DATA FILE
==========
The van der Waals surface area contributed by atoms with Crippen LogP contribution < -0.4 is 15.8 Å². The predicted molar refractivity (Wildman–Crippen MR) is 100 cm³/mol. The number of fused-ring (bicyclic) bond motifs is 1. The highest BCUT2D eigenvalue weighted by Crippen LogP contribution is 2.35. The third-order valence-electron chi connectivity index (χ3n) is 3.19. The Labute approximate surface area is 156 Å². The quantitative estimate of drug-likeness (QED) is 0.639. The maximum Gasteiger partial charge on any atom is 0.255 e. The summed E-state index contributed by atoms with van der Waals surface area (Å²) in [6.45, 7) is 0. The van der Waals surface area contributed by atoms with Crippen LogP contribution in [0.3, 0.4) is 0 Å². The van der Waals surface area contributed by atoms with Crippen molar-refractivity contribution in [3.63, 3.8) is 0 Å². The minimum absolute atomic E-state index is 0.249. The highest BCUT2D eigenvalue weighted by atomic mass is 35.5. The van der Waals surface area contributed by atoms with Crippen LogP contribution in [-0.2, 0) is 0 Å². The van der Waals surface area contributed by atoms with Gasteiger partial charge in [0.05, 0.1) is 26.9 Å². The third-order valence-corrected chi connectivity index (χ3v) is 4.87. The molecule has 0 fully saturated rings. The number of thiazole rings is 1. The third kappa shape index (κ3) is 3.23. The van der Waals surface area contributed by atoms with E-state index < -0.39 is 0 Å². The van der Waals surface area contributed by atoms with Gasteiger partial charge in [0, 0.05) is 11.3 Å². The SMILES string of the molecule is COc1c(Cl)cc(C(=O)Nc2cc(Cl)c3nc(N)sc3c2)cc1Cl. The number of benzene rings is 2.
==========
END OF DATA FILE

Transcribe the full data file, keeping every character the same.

The van der Waals surface area contributed by atoms with Crippen LogP contribution < -0.4 is 15.8 Å². The predicted molar refractivity (Wildman–Crippen MR) is 100 cm³/mol. The number of fused-ring (bicyclic) bond motifs is 1. The highest BCUT2D eigenvalue weighted by Crippen LogP contribution is 2.35. The third-order valence-electron chi connectivity index (χ3n) is 3.19. The Labute approximate surface area is 156 Å². The quantitative estimate of drug-likeness (QED) is 0.639. The maximum Gasteiger partial charge on any atom is 0.255 e. The summed E-state index contributed by atoms with van der Waals surface area (Å²) in [6.45, 7) is 0. The van der Waals surface area contributed by atoms with Crippen LogP contribution in [0.3, 0.4) is 0 Å². The van der Waals surface area contributed by atoms with Crippen molar-refractivity contribution in [3.63, 3.8) is 0 Å². The minimum absolute atomic E-state index is 0.249. The highest BCUT2D eigenvalue weighted by atomic mass is 35.5. The van der Waals surface area contributed by atoms with Crippen LogP contribution in [-0.2, 0) is 0 Å². The van der Waals surface area contributed by atoms with Gasteiger partial charge in [0.05, 0.1) is 26.9 Å². The third-order valence-corrected chi connectivity index (χ3v) is 4.87. The molecule has 0 fully saturated rings. The number of thiazole rings is 1. The third kappa shape index (κ3) is 3.23. The van der Waals surface area contributed by atoms with E-state index < -0.39 is 0 Å². The van der Waals surface area contributed by atoms with Gasteiger partial charge in [0, 0.05) is 11.3 Å². The SMILES string of the molecule is COc1c(Cl)cc(C(=O)Nc2cc(Cl)c3nc(N)sc3c2)cc1Cl. The number of benzene rings is 2.